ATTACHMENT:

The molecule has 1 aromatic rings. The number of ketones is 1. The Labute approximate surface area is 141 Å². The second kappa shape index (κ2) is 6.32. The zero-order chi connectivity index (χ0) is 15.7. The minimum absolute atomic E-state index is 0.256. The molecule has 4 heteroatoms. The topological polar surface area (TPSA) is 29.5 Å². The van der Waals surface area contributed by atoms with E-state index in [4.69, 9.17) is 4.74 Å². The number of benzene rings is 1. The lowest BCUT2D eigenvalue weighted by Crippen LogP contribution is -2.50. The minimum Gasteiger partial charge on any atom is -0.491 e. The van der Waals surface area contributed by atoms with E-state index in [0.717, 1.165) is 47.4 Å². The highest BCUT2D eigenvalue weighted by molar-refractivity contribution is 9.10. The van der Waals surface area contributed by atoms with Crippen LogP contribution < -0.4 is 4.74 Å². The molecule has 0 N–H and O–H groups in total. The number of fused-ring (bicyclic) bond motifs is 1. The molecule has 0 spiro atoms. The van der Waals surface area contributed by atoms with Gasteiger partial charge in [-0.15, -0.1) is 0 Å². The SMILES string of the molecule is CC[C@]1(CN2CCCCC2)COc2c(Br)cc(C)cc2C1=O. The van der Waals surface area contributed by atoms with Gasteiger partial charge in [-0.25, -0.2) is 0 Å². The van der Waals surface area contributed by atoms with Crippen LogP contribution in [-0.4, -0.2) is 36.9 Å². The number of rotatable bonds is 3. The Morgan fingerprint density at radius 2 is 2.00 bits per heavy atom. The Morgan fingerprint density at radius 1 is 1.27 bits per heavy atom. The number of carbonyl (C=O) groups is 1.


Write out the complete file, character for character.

The molecule has 1 aromatic rings. The number of ketones is 1. The Labute approximate surface area is 141 Å². The second kappa shape index (κ2) is 6.32. The zero-order chi connectivity index (χ0) is 15.7. The minimum absolute atomic E-state index is 0.256. The molecule has 4 heteroatoms. The topological polar surface area (TPSA) is 29.5 Å². The van der Waals surface area contributed by atoms with E-state index in [4.69, 9.17) is 4.74 Å². The number of benzene rings is 1. The lowest BCUT2D eigenvalue weighted by Crippen LogP contribution is -2.50. The minimum Gasteiger partial charge on any atom is -0.491 e. The van der Waals surface area contributed by atoms with E-state index in [0.717, 1.165) is 47.4 Å². The highest BCUT2D eigenvalue weighted by molar-refractivity contribution is 9.10. The van der Waals surface area contributed by atoms with Crippen LogP contribution < -0.4 is 4.74 Å². The molecule has 0 N–H and O–H groups in total. The number of fused-ring (bicyclic) bond motifs is 1. The molecule has 0 spiro atoms. The van der Waals surface area contributed by atoms with Gasteiger partial charge in [-0.15, -0.1) is 0 Å². The SMILES string of the molecule is CC[C@]1(CN2CCCCC2)COc2c(Br)cc(C)cc2C1=O. The van der Waals surface area contributed by atoms with Gasteiger partial charge in [-0.25, -0.2) is 0 Å². The van der Waals surface area contributed by atoms with Crippen LogP contribution in [-0.4, -0.2) is 36.9 Å². The number of rotatable bonds is 3. The Morgan fingerprint density at radius 2 is 2.00 bits per heavy atom. The Morgan fingerprint density at radius 1 is 1.27 bits per heavy atom. The number of carbonyl (C=O) groups is 1.